This community-university partnership commenced in 1999, when pregnant women in California’s Salinas Valley enrolled in the study. Over the last 17 years, the families have been tested for exposures to pesticides and other chemicals while assessing the children’s growth, health and development. The study was expanded around 2010 to include 300 additional 9-year-olds, and currently has over 600 children participating in the study.
The CHAMACOS study has resulted in almost 150 publications, with some truly groundbreaking results. For example, their research has found that maternal exposure to organophosphate pesticides during pregnancy is associated with earlier labour, poorer neonatal reflexes, developmental disorders and increased risk of attention problems in children. The research also showed a link between organophosphate pesticide exposure and lower IQ at school age.
Unfortunately, children growing up in stressful environments are even more likely to experience the negative impacts on mental function from prenatal organophosphate pesticide exposure.
There are several ways to reduce exposure to pesticides for this especially vulnerable demographic group. Organic farms, for example, can protect farm workers and farming communities from exposure to many harmful chemicals, because organic certified farming operations are prohibited from using most synthetic pesticides. The benefits of organic farming associated with farmer and farm worker health have been characterised as “one of the most important advantages of organic management for farm workers” by a recent review of the impacts of organic food and farming on environmental and human health published in the journal, Science Advances.
If transitioning to organic farming is not an option, there are also many ways that exposure can be reduced through proper safety practices. For example, studies have shown that wearing gloves can reduce pesticide exposure to farm workers. Additionally, pesticides can accumulate on clothing, so wearing coveralls and changing clothes and shoes before returning home, as well as, washing work clothes separately from other clothing, can reduce exposure for farm worker families. Other practices, such as increased hand-washing, may also help. To make things easier for farm workers, growers can decrease the distance farm workers must walk to reach hand washing facilities, increase break times, and change worker payment policies from piece-rate to hourly compensation so workers can take the time to wash their hands. Education is critical for ensuring safe use of pesticides in the field, and studies examining training programmes and worksite interventions have shown that these sessions can reduce pesticide exposure for children of farm workers.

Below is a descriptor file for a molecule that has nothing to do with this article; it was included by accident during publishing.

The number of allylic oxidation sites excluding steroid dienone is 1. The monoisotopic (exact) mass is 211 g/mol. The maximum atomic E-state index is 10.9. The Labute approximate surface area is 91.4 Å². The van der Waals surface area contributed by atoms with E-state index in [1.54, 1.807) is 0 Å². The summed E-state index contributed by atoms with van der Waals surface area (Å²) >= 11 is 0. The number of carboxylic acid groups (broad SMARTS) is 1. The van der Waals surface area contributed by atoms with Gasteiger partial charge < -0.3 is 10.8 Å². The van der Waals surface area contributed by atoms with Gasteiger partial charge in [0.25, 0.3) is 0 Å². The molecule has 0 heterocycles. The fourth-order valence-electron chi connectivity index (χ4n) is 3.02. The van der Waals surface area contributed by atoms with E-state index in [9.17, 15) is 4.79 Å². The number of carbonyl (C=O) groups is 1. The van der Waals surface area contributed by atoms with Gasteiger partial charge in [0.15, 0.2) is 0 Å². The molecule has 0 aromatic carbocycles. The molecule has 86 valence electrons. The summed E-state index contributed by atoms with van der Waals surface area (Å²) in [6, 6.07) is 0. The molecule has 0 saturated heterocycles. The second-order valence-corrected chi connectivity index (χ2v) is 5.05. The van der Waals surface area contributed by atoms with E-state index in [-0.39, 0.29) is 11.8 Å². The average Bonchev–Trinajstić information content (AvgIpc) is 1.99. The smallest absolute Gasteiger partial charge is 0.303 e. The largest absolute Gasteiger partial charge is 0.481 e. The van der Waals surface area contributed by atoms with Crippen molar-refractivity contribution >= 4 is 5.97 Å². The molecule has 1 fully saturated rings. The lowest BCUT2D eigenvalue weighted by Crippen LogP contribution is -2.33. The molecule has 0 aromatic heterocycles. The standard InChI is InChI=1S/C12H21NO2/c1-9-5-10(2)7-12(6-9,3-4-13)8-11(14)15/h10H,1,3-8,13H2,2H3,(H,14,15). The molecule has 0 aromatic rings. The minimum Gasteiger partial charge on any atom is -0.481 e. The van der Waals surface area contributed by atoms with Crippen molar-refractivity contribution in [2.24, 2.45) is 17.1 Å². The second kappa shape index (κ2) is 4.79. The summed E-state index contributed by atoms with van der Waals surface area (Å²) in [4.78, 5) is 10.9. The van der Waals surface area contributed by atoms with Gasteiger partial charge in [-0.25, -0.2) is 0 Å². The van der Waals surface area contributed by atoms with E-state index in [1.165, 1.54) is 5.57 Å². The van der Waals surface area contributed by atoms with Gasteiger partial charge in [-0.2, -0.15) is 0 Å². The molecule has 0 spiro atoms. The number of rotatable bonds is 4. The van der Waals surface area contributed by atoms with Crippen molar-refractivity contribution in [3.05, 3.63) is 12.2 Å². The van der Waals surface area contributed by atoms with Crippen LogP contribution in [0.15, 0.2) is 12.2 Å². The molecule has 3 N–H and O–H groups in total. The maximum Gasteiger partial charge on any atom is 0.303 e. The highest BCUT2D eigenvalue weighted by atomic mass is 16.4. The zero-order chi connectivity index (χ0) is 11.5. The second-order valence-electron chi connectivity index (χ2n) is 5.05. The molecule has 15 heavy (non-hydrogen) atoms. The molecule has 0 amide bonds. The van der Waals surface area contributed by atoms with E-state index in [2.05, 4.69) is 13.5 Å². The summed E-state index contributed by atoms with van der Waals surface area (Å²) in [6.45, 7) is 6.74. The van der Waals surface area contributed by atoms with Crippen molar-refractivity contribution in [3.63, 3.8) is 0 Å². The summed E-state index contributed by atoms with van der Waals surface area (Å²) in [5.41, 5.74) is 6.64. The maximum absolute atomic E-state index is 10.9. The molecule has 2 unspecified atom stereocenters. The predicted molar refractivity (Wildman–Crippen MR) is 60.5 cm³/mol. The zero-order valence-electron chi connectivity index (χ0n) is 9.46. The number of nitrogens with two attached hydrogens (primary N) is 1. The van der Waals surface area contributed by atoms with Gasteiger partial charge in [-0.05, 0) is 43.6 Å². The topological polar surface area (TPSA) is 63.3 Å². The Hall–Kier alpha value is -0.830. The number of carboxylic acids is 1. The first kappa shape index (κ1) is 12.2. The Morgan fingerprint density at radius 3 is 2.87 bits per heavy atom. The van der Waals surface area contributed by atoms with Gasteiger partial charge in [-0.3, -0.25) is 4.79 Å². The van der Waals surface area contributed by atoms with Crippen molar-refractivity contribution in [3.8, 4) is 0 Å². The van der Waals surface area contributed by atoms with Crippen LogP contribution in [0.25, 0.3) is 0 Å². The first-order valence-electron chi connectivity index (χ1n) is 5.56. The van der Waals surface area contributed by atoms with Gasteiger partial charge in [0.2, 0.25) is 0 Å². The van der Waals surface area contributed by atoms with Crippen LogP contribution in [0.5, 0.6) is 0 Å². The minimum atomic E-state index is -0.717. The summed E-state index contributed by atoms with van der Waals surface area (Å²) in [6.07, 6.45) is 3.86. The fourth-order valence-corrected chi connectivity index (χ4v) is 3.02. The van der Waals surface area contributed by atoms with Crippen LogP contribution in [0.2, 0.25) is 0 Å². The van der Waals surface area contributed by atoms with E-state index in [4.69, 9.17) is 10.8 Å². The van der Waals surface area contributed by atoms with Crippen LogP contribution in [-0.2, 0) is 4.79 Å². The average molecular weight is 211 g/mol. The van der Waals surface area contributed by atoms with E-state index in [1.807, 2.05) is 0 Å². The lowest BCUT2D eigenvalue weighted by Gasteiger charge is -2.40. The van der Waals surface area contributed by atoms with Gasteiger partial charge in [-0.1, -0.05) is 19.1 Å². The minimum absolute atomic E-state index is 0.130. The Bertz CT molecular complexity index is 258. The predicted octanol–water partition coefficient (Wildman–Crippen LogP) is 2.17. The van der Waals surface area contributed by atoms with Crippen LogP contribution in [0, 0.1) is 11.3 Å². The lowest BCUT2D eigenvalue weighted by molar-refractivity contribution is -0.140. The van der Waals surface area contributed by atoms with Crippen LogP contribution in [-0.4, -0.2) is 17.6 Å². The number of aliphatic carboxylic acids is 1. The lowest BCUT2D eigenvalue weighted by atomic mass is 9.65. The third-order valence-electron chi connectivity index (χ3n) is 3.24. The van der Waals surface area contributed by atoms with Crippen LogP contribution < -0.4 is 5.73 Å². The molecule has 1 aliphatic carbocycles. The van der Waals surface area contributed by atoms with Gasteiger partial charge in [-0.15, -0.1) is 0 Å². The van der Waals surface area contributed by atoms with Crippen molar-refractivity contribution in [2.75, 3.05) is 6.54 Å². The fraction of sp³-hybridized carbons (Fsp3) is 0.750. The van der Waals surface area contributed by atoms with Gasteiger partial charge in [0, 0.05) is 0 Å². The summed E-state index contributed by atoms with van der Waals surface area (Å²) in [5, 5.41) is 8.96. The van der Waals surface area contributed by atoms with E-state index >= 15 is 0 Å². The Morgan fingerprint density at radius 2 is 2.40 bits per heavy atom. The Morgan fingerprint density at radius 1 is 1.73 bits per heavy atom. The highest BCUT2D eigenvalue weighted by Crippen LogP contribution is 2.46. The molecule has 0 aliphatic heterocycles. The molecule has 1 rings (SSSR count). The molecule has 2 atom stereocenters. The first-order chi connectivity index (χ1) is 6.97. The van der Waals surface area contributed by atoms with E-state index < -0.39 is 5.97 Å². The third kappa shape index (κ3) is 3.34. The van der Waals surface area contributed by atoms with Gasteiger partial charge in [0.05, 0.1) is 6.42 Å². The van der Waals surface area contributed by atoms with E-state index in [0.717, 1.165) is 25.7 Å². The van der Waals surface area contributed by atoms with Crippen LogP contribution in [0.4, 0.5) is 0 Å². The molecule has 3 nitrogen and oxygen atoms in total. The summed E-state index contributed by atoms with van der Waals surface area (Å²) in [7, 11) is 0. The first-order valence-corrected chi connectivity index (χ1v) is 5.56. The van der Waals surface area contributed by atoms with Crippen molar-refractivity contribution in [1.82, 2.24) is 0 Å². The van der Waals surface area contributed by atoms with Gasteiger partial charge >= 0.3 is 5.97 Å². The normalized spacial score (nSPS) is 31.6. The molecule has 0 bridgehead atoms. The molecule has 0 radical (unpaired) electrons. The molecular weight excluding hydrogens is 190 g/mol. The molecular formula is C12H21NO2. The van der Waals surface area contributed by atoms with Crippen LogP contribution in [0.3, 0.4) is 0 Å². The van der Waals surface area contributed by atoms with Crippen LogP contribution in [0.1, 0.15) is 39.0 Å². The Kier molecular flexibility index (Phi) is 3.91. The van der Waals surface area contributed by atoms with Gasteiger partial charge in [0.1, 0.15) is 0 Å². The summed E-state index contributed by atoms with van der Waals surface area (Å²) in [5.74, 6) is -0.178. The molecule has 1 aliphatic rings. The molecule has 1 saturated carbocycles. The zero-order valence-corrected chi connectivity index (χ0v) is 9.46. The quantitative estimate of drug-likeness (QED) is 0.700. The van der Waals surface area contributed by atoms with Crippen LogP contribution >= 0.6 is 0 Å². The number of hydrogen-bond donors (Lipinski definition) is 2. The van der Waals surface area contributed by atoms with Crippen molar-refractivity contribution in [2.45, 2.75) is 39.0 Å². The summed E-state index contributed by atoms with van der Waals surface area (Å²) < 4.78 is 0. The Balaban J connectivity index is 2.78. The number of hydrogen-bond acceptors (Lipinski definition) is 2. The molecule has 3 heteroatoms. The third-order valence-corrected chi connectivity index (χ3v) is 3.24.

It is essential to provide farmers and farm workers with educational sessions that both provide information about practices for pesticide exposure reduction and the vulnerability of exposure to children and other family members. The newly revised Worker Protection Standards in the United States provide a good model for rules and education about pesticides for farm worker protection. This education is important to reduce pesticide exposure to farm workers and their families and also to protect public health.
The author is Director of Science Programmes, The Organic Center, Washington DC